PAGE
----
The Roots of Christian Mysticism

Third Term

Stefan G Reynolds

The story of how meditation was rediscovered within the Christian tradition as a form of contemplative prayer and how it is practiced by many Christians around the world.



This course teaches you how to meditate and helps you to establish it as a regular practice. It also tells the story of how meditation was rediscovered within the Christian tradition as a form of contemplative prayer and how it is practiced by many Christians around the world.


The course has 6 Lessons which has 3 topics each. Each lesson has a time for meditation so that the course is experiential and not just theoretical. The text introduces you to the topic with supplementary audio or video material. Going Further gives you practical suggestions to help your practice and self-awareness exercises for the week ahead. There is also some recommended reading. There is also opportunity to contact the Course Tutor who can guide you at any point.

The objective of the course is to introduce you to Christian Meditation as taught by John Main OSB and to help you establish it as a daily practice. This is the beginning of a journey – which we hope you will enjoy!


What you will discover in this course:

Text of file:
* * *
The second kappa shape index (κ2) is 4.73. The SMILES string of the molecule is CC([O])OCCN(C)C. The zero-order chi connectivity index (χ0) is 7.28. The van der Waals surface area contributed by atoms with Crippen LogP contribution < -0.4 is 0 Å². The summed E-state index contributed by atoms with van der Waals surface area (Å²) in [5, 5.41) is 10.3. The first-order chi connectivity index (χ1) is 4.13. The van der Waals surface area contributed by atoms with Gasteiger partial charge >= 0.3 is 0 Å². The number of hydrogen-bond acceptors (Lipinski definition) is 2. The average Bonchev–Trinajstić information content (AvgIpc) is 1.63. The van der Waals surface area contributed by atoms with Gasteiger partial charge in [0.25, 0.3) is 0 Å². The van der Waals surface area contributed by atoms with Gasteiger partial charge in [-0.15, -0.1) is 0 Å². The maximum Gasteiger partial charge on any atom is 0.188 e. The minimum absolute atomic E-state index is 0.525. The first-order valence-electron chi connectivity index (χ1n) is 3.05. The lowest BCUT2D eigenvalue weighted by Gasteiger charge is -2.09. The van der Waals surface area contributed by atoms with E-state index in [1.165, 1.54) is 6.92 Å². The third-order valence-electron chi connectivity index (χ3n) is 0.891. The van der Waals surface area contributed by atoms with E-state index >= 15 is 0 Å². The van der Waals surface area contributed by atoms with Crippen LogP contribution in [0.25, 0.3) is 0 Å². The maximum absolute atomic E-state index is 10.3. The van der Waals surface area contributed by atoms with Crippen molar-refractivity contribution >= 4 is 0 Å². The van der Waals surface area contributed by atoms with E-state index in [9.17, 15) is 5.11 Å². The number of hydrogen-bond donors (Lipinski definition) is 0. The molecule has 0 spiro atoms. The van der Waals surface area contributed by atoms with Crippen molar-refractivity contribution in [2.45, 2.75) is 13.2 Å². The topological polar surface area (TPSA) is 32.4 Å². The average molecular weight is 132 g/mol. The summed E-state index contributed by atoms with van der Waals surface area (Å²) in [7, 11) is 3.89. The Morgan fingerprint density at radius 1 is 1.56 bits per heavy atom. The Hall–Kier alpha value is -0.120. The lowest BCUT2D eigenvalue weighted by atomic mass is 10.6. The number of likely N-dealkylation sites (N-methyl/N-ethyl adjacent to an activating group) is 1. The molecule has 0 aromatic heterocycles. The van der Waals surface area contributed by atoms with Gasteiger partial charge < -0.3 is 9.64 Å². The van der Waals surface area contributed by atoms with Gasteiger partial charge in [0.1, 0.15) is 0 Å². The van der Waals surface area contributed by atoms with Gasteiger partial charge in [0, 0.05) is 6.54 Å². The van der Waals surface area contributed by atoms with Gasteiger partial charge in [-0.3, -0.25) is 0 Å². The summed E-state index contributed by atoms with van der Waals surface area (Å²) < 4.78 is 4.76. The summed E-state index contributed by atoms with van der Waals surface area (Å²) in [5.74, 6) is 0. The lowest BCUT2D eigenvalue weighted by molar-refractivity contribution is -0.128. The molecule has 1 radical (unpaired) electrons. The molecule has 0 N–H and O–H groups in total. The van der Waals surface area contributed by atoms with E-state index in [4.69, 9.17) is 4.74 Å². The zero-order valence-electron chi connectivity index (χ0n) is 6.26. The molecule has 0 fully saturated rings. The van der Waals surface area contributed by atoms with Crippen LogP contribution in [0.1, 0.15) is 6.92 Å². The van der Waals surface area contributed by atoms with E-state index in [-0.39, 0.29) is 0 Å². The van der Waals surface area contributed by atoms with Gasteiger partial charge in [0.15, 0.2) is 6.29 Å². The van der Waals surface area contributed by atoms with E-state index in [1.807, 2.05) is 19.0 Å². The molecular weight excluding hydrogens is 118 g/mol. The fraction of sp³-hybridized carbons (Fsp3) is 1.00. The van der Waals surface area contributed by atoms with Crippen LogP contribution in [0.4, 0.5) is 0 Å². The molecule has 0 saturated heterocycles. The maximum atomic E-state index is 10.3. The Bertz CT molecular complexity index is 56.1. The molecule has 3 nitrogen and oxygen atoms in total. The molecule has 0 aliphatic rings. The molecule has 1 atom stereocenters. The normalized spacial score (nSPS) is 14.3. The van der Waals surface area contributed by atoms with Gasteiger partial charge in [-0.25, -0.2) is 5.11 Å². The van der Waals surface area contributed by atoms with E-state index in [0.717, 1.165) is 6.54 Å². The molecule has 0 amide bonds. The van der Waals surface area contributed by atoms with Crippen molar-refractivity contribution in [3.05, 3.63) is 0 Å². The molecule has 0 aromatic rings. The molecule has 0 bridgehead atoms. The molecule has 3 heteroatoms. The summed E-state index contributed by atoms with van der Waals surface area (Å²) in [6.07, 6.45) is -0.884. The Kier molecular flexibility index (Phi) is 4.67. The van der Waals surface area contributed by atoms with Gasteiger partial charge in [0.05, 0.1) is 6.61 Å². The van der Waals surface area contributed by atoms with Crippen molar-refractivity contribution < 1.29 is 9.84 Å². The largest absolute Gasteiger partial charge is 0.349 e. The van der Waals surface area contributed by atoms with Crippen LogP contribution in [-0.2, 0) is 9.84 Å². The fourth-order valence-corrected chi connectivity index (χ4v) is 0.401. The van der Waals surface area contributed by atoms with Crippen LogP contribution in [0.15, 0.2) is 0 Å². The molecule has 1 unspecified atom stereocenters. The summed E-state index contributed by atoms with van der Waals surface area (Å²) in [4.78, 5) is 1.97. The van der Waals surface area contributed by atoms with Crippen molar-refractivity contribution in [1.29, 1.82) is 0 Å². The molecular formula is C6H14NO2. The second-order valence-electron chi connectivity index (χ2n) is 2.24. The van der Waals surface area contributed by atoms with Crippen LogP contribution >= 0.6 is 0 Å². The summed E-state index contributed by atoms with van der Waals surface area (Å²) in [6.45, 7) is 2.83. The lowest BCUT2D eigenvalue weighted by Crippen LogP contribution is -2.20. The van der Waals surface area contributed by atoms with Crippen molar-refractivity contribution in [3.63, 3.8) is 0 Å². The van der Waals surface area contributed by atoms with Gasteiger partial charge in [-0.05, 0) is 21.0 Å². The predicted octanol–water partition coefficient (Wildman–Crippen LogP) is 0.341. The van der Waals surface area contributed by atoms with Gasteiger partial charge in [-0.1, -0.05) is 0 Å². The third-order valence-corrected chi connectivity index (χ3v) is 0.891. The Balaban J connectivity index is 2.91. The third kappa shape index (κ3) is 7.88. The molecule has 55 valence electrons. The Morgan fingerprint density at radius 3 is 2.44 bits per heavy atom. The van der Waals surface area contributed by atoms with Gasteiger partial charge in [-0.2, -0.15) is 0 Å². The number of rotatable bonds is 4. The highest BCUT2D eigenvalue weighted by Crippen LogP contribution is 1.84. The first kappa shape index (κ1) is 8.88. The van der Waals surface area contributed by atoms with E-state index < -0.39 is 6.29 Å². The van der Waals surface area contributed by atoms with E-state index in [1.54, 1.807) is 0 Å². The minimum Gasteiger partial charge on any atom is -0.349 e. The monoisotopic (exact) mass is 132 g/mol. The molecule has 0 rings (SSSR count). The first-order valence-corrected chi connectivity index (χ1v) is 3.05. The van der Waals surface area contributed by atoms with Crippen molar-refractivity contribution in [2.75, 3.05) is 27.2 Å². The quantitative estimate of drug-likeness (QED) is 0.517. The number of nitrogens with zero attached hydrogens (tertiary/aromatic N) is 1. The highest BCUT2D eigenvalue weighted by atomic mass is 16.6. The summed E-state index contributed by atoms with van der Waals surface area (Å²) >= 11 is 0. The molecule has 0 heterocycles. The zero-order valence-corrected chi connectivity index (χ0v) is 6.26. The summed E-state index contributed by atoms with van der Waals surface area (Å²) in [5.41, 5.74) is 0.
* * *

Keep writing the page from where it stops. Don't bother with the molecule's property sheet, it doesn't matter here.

– Lesson 1

St Teresa of Avila and St John of the Cross

St Teresa of Avila founded thirteen convents, and inspired the foundation of a number of male monasteries, as well as becoming the abbess of her own original Carmelite house in Avila. Her main concern was to reform the Carmelite order by reviving contemplation and prayer. St John of the Cross served as confessor and spiritual director at the Convent where Teresa was abbess. His support of Teresa’s reform, however, got him into trouble with the authorities and he was imprisoned. In prison he composed the poems that became the basis of his writings on the contemplative life.

– Lesson 2

Ignatius of Loyola

Ignatius of Loyolas’ spirituality centered on the ability to discern the promptings of God while living outside of a regular monastery. His Spiritual Exercises foster a careful discernment of spirits so that one can make good choices in life. Finding God in the world is a fruit of the belief that God is not only in all things but is also active in bringing all to fulfilment. The Spiritual Exercises became a program of retreat for both Religious and Lay people to enable them to discern and align themselves to God’s unique call.

– Lesson 3

George Herbert and Thomas Traherne

In seventeenth century England there was a flourishing of Christian poetry with a mystical leaning. The poets George Herbert and Thomas Traherne are now known as the ‘metaphysical poets’ because of the dominant theme of the spiritual life in their verse. Herbert represents the purgative path, Traherne the illuminative and the unitive. Together they say much about what it is to be human and yet to share in the Divine.

– Lesson 4

Etty Hillesum